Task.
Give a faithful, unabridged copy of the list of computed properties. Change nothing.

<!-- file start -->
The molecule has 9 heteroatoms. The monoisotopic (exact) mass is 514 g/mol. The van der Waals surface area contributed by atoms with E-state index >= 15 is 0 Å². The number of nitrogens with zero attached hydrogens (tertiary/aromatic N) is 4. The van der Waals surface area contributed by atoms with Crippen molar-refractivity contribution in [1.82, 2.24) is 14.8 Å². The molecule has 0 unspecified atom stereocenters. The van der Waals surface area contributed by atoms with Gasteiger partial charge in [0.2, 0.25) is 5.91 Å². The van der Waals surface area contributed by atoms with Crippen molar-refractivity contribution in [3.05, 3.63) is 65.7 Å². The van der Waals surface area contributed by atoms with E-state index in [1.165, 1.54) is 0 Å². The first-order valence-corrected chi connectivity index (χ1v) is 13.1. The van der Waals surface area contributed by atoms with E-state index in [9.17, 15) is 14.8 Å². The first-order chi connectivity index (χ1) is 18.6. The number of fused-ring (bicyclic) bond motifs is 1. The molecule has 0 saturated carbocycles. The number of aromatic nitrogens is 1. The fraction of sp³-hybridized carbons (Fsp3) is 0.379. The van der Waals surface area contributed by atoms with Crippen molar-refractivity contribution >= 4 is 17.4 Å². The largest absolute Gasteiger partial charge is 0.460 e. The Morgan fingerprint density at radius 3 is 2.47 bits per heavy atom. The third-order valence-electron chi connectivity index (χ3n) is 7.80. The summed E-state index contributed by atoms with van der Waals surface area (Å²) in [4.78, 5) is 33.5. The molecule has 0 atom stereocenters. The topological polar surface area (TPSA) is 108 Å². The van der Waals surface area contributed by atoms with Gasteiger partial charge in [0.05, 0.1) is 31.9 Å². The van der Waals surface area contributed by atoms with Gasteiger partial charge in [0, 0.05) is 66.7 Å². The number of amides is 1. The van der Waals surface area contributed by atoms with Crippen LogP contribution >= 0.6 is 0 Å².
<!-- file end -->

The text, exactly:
The molecule has 9 heteroatoms. The monoisotopic (exact) mass is 514 g/mol. The van der Waals surface area contributed by atoms with E-state index >= 15 is 0 Å². The number of nitrogens with zero attached hydrogens (tertiary/aromatic N) is 4. The van der Waals surface area contributed by atoms with Crippen molar-refractivity contribution in [1.82, 2.24) is 14.8 Å². The molecule has 0 unspecified atom stereocenters. The van der Waals surface area contributed by atoms with Gasteiger partial charge in [0.2, 0.25) is 5.91 Å². The van der Waals surface area contributed by atoms with Crippen molar-refractivity contribution in [3.05, 3.63) is 65.7 Å². The van der Waals surface area contributed by atoms with E-state index in [1.165, 1.54) is 0 Å². The first-order valence-corrected chi connectivity index (χ1v) is 13.1. The van der Waals surface area contributed by atoms with E-state index in [9.17, 15) is 14.8 Å². The first-order chi connectivity index (χ1) is 18.6. The number of fused-ring (bicyclic) bond motifs is 1. The molecule has 0 saturated carbocycles. The number of aromatic nitrogens is 1. The fraction of sp³-hybridized carbons (Fsp3) is 0.379. The van der Waals surface area contributed by atoms with Crippen molar-refractivity contribution >= 4 is 17.4 Å². The largest absolute Gasteiger partial charge is 0.460 e. The Morgan fingerprint density at radius 3 is 2.47 bits per heavy atom. The third-order valence-electron chi connectivity index (χ3n) is 7.80. The summed E-state index contributed by atoms with van der Waals surface area (Å²) in [4.78, 5) is 33.5. The molecule has 0 atom stereocenters. The topological polar surface area (TPSA) is 108 Å². The van der Waals surface area contributed by atoms with Gasteiger partial charge in [0.05, 0.1) is 31.9 Å². The van der Waals surface area contributed by atoms with Gasteiger partial charge in [0, 0.05) is 66.7 Å². The number of amides is 1. The van der Waals surface area contributed by atoms with Crippen LogP contribution >= 0.6 is 0 Å².